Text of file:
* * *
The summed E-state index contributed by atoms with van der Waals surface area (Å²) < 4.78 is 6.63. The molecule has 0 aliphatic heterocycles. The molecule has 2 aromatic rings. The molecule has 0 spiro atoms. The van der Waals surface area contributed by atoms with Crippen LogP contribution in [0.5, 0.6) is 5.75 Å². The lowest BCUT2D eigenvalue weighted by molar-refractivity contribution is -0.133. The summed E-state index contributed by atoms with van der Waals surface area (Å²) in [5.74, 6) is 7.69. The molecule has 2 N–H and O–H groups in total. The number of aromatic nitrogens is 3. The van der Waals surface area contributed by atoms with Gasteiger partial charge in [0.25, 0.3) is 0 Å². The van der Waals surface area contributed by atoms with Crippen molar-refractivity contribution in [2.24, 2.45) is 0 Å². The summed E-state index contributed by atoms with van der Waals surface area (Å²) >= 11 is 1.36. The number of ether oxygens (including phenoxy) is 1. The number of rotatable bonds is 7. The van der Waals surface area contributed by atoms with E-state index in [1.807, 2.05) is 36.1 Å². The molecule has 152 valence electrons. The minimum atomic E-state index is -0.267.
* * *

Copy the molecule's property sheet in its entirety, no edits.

The summed E-state index contributed by atoms with van der Waals surface area (Å²) < 4.78 is 6.63. The molecule has 0 aliphatic heterocycles. The molecule has 2 aromatic rings. The molecule has 0 spiro atoms. The van der Waals surface area contributed by atoms with Crippen LogP contribution in [0.5, 0.6) is 5.75 Å². The lowest BCUT2D eigenvalue weighted by molar-refractivity contribution is -0.133. The summed E-state index contributed by atoms with van der Waals surface area (Å²) in [5.74, 6) is 7.69. The molecule has 2 N–H and O–H groups in total. The number of aromatic nitrogens is 3. The van der Waals surface area contributed by atoms with Gasteiger partial charge in [0.25, 0.3) is 0 Å². The van der Waals surface area contributed by atoms with Crippen molar-refractivity contribution in [2.24, 2.45) is 0 Å². The summed E-state index contributed by atoms with van der Waals surface area (Å²) >= 11 is 1.36. The number of ether oxygens (including phenoxy) is 1. The number of rotatable bonds is 7. The van der Waals surface area contributed by atoms with E-state index in [1.807, 2.05) is 36.1 Å². The molecule has 152 valence electrons. The minimum atomic E-state index is -0.267.